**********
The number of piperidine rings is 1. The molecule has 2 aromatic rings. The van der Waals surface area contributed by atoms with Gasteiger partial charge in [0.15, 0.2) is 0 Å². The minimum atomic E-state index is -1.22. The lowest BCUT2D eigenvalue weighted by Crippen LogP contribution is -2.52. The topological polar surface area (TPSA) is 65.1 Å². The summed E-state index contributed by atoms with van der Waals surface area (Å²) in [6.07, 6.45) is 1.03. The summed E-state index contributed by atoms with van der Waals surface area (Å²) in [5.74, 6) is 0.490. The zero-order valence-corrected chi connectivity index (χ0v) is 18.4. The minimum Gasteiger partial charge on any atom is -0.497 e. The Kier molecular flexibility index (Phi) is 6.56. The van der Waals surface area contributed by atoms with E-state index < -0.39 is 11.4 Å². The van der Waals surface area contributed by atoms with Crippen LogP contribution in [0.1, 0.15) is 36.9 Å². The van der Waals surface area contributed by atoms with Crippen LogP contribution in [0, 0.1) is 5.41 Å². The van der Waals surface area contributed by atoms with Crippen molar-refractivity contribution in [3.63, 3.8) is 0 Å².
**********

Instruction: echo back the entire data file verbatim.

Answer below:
The number of piperidine rings is 1. The molecule has 2 aromatic rings. The van der Waals surface area contributed by atoms with Gasteiger partial charge in [0.15, 0.2) is 0 Å². The minimum atomic E-state index is -1.22. The lowest BCUT2D eigenvalue weighted by Crippen LogP contribution is -2.52. The topological polar surface area (TPSA) is 65.1 Å². The summed E-state index contributed by atoms with van der Waals surface area (Å²) in [6.07, 6.45) is 1.03. The summed E-state index contributed by atoms with van der Waals surface area (Å²) in [5.74, 6) is 0.490. The zero-order valence-corrected chi connectivity index (χ0v) is 18.4. The minimum Gasteiger partial charge on any atom is -0.497 e. The Kier molecular flexibility index (Phi) is 6.56. The van der Waals surface area contributed by atoms with E-state index < -0.39 is 11.4 Å². The van der Waals surface area contributed by atoms with Crippen LogP contribution in [0.1, 0.15) is 36.9 Å². The van der Waals surface area contributed by atoms with Crippen LogP contribution in [0, 0.1) is 5.41 Å². The van der Waals surface area contributed by atoms with Crippen molar-refractivity contribution in [3.63, 3.8) is 0 Å².